The spotlight will be on regenerative/conservation agriculture at a forthcoming event, Soil Dependence, hosted by BASE (Biodiversity, Agriculture, Soil, and the Environment) Ireland next month.
The body’s current acting chairperson, Norman Dunne, who we previously featured in this news article, will open the gates of his farm, in Maynooth, Co Kildare, W23V0H9, for an action-packed event on Tuesday, July 4th, 2023, with speakers, machinery demonstrations and trade stands.
Dunne, told That’s Farming editor, Catherina Cunnane:
“The event will focus on balancing biodiversity, agriculture, soil and the environment. We will offer a day of practical learning about regenerative agriculture in Ireland.”
“We will have farmer-led discussions covering the regenerative approach, a showcase of all things to do with soil health, along with trade stands and field demos.”
“Base Ireland has just surpassed 100 members, ranging from arable, beef, sheep, dairy, and one or two horticulture.”
“Members are encouraged to be active and share their learnings in success and, more importantly, what has not been successful.”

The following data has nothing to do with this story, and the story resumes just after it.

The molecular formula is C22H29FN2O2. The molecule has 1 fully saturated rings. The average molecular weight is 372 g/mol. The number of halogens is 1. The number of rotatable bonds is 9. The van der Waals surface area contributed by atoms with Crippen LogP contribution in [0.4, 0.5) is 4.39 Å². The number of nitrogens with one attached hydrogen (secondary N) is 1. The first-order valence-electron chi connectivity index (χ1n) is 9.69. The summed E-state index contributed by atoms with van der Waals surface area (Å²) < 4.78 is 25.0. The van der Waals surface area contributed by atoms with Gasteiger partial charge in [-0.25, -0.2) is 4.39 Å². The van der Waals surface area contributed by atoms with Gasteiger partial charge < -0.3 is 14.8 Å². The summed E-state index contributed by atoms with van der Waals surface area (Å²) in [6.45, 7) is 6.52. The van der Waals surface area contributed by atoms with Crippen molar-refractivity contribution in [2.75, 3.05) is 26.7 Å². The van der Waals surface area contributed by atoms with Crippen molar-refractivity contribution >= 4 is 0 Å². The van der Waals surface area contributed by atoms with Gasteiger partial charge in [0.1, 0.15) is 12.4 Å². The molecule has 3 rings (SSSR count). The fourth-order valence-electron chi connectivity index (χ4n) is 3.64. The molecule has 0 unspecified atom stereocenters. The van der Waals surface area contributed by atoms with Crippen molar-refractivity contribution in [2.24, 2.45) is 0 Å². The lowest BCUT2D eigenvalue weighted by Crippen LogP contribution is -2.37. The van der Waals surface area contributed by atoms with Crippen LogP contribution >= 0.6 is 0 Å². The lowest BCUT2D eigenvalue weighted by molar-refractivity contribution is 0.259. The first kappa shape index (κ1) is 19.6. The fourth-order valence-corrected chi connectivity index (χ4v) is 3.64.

“We meet on each other’s farms quite regularly and invite guest speakers to speak to our group. Peer-to-peer learning or farmers educating farmers.”
What is regenerative/conservation agriculture?
Regenerative/conservation agriculture, in his words, is an outcome-based food production system that nurtures and restores soil health, protects the climate and water resources and biodiversity, and enhances farms’ productivity and profitability.
Regenerative agriculture, as Dunne defined it, implies more than just sustaining something but rather an active rebuilding or regeneration of existing systems towards full health.
It also implies an open-ended process of ongoing improvement and positive transformation.
The 5 principles of regenerative farming/conservation agriculture are:
- 1: Soil armour;
- 2: Diversity;
- 3: Continual live plant/root;
- 4: Livestock integration.
- 5: Minimising soil disturbance.
“With ever-growing price increases to agricultural inputs, we see this method of farming more resilient and putting more money back into the farmer’s pocket.”
Part two of this article will review guest speakers and the event’s format.